SQL Server Performance

When to close or destroy a .NET SqlConnection

Discussion in 'General Developer Questions' started by rhartness, Nov 7, 2006.

  1. rhartness New Member

    I've been developing in .NET for a few years now and it's been quite a while since I've read up on the MS documentation about establishing database connections and retrieving data because it's something I've had to do over and over again for the past few years.

    ADO.NET and the former ADO data models (I think it's was ADO???) are quite different from what I can remember. I remember the days of always opening and closing your connections and GCing them later. I recall ADO.NET trying to change that a little.

    Whether it's right or wrong, I have pretty much ignored handling the open/close state of my connections to my databases from with in the applications I've written because .NET mostly handles all of that for me. Have I been lazy? Probably and now it's come back to bite me in the arse. So, I'm asking a few simple questions that anyone can answer but more than answering these questions I'd like technical explanations as to the 'whys' of doing things a certain way.

    I have a data connection that is static and global as part of a windows forms app. Is that a bad thing? Should I destroy my data connections after each use? I've never done that before and I've never had any issues arise. Why would that be a problem for any reason other than that's just not a good thing to do?

    I also have a complicated updating routine. The updates to the database are pretty straight forward, I pass my parameters to an Add/Update stored procedure and it handles the rest. The C# procedure, however, loops through a bunch of records and calls the SP numerous times on the initial load of the application posting thousands of records. I've found that if I use the same .NET SqlConnection for the SqlCommand within the loop that I can post all of those updates with out a problem but if I try to use that same SqlConnection in my code on another SqlCommand, immediately after the loop, the application crashes. If I explicitily close the connection after my loop and then try to use the data connection it works fine. What would cause this to happen? Once again, technical answers are prefered.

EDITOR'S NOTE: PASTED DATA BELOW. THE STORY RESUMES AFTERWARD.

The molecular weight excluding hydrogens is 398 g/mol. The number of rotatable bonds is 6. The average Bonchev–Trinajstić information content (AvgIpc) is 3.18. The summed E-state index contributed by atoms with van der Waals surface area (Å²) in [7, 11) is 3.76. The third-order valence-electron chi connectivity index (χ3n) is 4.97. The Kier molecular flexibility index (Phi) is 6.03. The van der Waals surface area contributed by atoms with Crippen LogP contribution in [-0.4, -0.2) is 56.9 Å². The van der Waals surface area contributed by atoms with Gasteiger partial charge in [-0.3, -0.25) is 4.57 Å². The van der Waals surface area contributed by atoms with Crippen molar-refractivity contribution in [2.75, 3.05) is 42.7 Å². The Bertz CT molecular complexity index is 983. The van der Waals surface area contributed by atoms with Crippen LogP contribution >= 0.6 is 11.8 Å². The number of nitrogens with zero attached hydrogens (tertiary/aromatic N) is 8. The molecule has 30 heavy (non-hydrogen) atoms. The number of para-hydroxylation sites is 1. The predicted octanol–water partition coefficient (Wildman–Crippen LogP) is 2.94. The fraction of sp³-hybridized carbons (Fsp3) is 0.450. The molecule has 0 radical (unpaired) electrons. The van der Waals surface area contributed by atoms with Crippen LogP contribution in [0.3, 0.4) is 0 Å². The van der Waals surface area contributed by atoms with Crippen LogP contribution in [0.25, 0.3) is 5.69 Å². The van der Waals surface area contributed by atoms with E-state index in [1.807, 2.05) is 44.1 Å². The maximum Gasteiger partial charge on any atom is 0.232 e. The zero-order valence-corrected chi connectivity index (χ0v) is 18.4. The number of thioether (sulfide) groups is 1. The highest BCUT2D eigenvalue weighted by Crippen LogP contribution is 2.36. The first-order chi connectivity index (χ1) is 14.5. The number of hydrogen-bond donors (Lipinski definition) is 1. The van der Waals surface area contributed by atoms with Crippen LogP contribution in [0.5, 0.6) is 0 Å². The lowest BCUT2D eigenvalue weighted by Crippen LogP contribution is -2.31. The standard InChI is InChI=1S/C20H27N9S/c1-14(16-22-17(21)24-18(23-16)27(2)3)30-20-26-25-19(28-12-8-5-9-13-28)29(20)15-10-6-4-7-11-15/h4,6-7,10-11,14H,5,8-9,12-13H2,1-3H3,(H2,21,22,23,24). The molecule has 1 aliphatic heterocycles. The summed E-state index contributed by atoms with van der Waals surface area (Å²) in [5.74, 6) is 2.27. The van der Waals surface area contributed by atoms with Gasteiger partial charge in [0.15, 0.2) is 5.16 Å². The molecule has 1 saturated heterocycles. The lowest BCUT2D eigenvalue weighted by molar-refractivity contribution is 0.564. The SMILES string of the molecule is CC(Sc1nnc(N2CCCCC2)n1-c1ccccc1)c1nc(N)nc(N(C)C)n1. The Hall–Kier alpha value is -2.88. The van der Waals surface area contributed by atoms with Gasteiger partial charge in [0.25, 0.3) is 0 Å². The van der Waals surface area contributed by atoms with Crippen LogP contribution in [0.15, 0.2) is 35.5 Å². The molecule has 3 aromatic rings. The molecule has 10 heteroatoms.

Thanks guys!
  2. satya Moderator

    The feature of disconnected data and pooled connections in ADO.NET you can perform open/close of connections as needed. Keep your connection string syntax identical.

    I believe ADO.NET is ideal for disconnected data, therefore you are expected to connect to a data source, retrieve or update the data as necessary and then disconnect again until there is another requirement for direct interaction.

    You should check the PERFMON to see how the system is performing during constant process of connecting and disconnecting. Keeping the string syntac identical means this then allows further connections to
    be made faster rather than the delay on the first connection attempt.

    Satya SKJ
    Microsoft SQL Server MVP
    Contributing Editor & Forums Moderator
    This posting is provided AS IS with no rights for the sake of knowledge sharing.
  3. rhartness New Member

    Thanks for the response. That makes sense. Considering the fact that my connections strings never change for the db commands, I'll add a few close statements and strategic places and monitor the performance.


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